Offense: Jamie Benn once again had a huge season, tallying 41 goals buffeted by Jason Spezza, who stepped up with Seguin out. Cody Eakin regressed a bit, failing to score the last eight games of the season. Patrick Sharp's year was a bit uneven with just four goals after the All-Star break. The remainder of the forwards is nothing special, though Ales Hemsky, Colton Sceviour and Valeri Nichushkin all had their moments. Dallas relies on strong puck possession, as the team was second in the league in score-adjusted Corsi, and offense from defensmen John Klingberg, who had 58 points this season, and Alex Goligoski, who had 37 points.
Defense: The Stars improved their blue line at the deadline, obtaining Kris Russell, mainly for his ability to block shots. He had 210, 36 in 11 games with Dallas. Klingberg and almost all the Dallas D finished in plus Corsi territory, even though on the face of it they aren't a great blue line. Johnny Oduya continues to be a steadying influence while Jason Demers should be back from his shoulder injury for the playoffs.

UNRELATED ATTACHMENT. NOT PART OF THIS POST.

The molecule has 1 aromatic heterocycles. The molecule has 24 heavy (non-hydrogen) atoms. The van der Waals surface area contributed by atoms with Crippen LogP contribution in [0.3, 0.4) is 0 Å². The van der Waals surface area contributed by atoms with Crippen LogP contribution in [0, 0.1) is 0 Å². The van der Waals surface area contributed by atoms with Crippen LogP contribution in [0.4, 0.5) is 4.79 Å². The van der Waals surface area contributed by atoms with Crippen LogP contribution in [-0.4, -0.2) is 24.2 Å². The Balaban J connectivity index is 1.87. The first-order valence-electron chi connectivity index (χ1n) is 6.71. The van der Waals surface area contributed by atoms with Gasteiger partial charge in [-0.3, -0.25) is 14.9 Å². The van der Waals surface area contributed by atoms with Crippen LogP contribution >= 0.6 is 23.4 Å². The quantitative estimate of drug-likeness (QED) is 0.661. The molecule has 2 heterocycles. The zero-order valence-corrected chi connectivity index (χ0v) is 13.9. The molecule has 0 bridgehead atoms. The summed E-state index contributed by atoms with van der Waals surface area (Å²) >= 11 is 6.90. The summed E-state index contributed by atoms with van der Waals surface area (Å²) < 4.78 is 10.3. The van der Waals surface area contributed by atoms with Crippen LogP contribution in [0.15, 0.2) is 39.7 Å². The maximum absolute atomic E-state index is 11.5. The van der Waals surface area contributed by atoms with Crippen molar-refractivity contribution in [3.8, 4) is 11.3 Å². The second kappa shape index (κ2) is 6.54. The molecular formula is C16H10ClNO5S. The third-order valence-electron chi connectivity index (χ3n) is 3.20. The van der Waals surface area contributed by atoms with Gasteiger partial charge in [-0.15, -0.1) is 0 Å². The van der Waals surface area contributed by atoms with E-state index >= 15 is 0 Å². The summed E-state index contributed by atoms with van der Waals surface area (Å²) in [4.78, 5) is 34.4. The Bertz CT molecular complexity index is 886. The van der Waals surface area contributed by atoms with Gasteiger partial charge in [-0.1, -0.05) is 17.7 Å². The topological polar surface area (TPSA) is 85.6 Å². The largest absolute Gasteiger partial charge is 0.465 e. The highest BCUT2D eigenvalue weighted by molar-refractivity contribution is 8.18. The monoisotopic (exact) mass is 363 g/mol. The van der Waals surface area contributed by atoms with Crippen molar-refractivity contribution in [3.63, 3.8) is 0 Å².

Goaltending: Antti Niemi and Kari Lehtonen each had so-so years. Both won 25 games, but Niemi had a 2.67 GAA and .905 SV% while Lehtonen went 2.76/.906. The result: Dallas's 2.78 goals allowed per game leads playoff teams. Lehtonen, due to his season-ending hot streak, should open the playoffs, even though Niemi has a ring with Chicago. Lehtonen picked up nine wins in his last 13 appearances (2.15 GAA).
Minnesota lost its last five games but earned a playoff berth due to Colorado slumping even more. The Wild's top-nine on paper might be even better than Stars', but Minnesota struggles on special teams.
Offense: Zach Parise missed 12 games with assorted injuries, including the regular-season finale, which makes him uncertain for the first playoff game. Charlie Coyle stepped up his game this year but went scoreless the last seven games of the season. Mikko Koivu led the Wild with 56 points, his highest production since 2010-11. Third-line center Mikael Granlund had career highs in both goals (13) and points (44). Erik Haula and Nino Niederreiter were key producers whose output made up somewhat for the slumps of Thomas Vanek, who might miss the first round with an injury, and Jason Pominville.